> byte[] buffer = new Byte[10000];
    >
    > // Length of the file:
    > int length;
    >
    > // Total bytes to read:
    > long dataToRead;
    >
    > // Identify the file name.
    > string filename = Path.GetFileName(filepath);
    >
    > try
    > {
    > // Open the file.
    > iStream = new FileStream(filepath, FileMode.Open,
    > FileAccess.Read, FileShare.Read);
    >
    >
    > // Total bytes to read:
    > dataToRead = iStream.Length;
    >
    > Response.ContentType = contentType;
    > if(extraHeaders != null)
    > {
    > for (int i = 0; i < extraHeaders.Count; i++)
    > {
    > Trace.Write("adding Key value: " +
    > extraHeaders.GetKey(i)
    > + ". Adding value: " +
    > extraHeaders);
    > Response.AddHeader(extraHeaders.GetKey(i),
    > extraHeaders);
    > }
    > }
    >
    > // Read the bytes.
    > while (dataToRead > 0)
    > {
    > // Verify that the client is connected.
    > if (Response.IsClientConnected)
    > {
    > // Read the data in buffer.
    > length = iStream.Read(buffer, 0, 10000);
    >
    > // Write the data to the current output stream.
    > Response.OutputStream.Write(buffer, 0, length);
    >
    > // Flush the data to the HTML output.
    > Response.Flush();
    >
    > buffer = new Byte[10000];
    > dataToRead = dataToRead - length;
    > }
    > else
    > {
    > //prevent infinite loop if user disconnects
    > dataToRead = -1;
    > }
    > }
    > }
    > catch(IOException ioEx)
    > {
    > errorRow.Visible = true;
    > lblErrorMsg.Text = ioEx.Message;
    > log.Error(ioEx.ToString());
    > }
    > catch (Exception ex)
    > {
    > errorRow.Visible = true;
    > // Trap the error, if any.
    > log.Error(ex.ToString());
    > }
    > finally
    > {
    > if (iStream != null)
    > {
    > //Close the file.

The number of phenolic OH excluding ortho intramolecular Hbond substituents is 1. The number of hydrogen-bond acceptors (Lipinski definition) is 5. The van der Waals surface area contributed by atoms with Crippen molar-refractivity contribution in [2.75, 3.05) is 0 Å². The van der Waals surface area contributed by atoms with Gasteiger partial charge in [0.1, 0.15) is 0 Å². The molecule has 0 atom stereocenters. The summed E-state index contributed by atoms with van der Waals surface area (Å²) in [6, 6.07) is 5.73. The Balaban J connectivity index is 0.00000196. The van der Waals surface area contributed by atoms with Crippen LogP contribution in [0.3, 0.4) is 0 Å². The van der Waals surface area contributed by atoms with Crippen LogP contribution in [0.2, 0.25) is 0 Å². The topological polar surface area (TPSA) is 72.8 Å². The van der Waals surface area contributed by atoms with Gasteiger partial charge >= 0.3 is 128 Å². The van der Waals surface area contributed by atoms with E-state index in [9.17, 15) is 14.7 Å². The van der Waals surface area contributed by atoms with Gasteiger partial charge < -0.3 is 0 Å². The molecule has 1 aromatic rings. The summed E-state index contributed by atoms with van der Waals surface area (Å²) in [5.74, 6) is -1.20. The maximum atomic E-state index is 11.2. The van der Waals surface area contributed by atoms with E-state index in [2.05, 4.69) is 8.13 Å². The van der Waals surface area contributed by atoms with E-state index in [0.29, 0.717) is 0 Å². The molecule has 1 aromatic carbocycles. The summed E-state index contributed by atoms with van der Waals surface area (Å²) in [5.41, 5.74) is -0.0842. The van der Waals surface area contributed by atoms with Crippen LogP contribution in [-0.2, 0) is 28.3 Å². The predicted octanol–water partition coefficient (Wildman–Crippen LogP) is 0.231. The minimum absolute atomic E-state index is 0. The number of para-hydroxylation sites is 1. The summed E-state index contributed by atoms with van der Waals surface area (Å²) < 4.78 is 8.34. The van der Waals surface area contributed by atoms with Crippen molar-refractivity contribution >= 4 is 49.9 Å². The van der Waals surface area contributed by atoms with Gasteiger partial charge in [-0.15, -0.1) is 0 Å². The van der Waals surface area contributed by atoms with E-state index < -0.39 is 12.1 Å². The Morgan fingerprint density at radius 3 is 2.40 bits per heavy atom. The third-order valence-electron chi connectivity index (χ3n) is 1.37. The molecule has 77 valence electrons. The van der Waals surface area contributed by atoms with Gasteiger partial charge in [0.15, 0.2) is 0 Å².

> iStream.Close();
    > }
    > }
    > }
    >
    > Thanks in advance for any help.
    >
    Tim_Mac, Aug 22, 2006
    #3
  4. Try using the (new in ASP.NET 2.0) Response.TransmitFile method.
    Peter

    --
    Co-founder, Eggheadcafe.com developer portal:
    http://www.eggheadcafe.com
    UnBlog:
    http://petesbloggerama.blogspot.com




    "" wrote:

    > For my application, there users can upload and download files to the a
    > webserver. Straightforward enough. However, when they upload a PDF
    > file then try to download it, the file seems to be corrupted. The had
    > not been a problem before but it seems to have been introduced when I
    > refactored the writing to the response to a buffered version to prevent
    > potential OutOfMemoryExceptions (you wouldn't believe the size of some
    > of these files...).
    >
    > Here's the code (pretty much jacked from a Microsoft knowledge base
    > article):
    >
    > private void WriteToResponse(string filepath, string contentType,
    > NameValueCollection extraHeaders)
    > {
    > Stream iStream = null;
    >
    > // Buffer to read 10K bytes in chunk:
    > byte[] buffer = new Byte[10000];
    >
    > // Length of the file:
    > int length;
    >
    > // Total bytes to read:
    > long dataToRead;
    >
    > // Identify the file name.
    > string filename = Path.GetFileName(filepath);
    >
    > try
    > {
    > // Open the file.
    > iStream = new FileStream(filepath, FileMode.Open,
    > FileAccess.Read, FileShare.Read);
    >
    >
    > // Total bytes to read:
    > dataToRead = iStream.Length;
    >
    > Response.ContentType = contentType;
    > if(extraHeaders != null)
    > {
    > for (int i = 0; i < extraHeaders.Count; i++)
    > {
    > Trace.Write("adding Key value: " +
    > extraHeaders.GetKey(i)
    > + ". Adding value: " +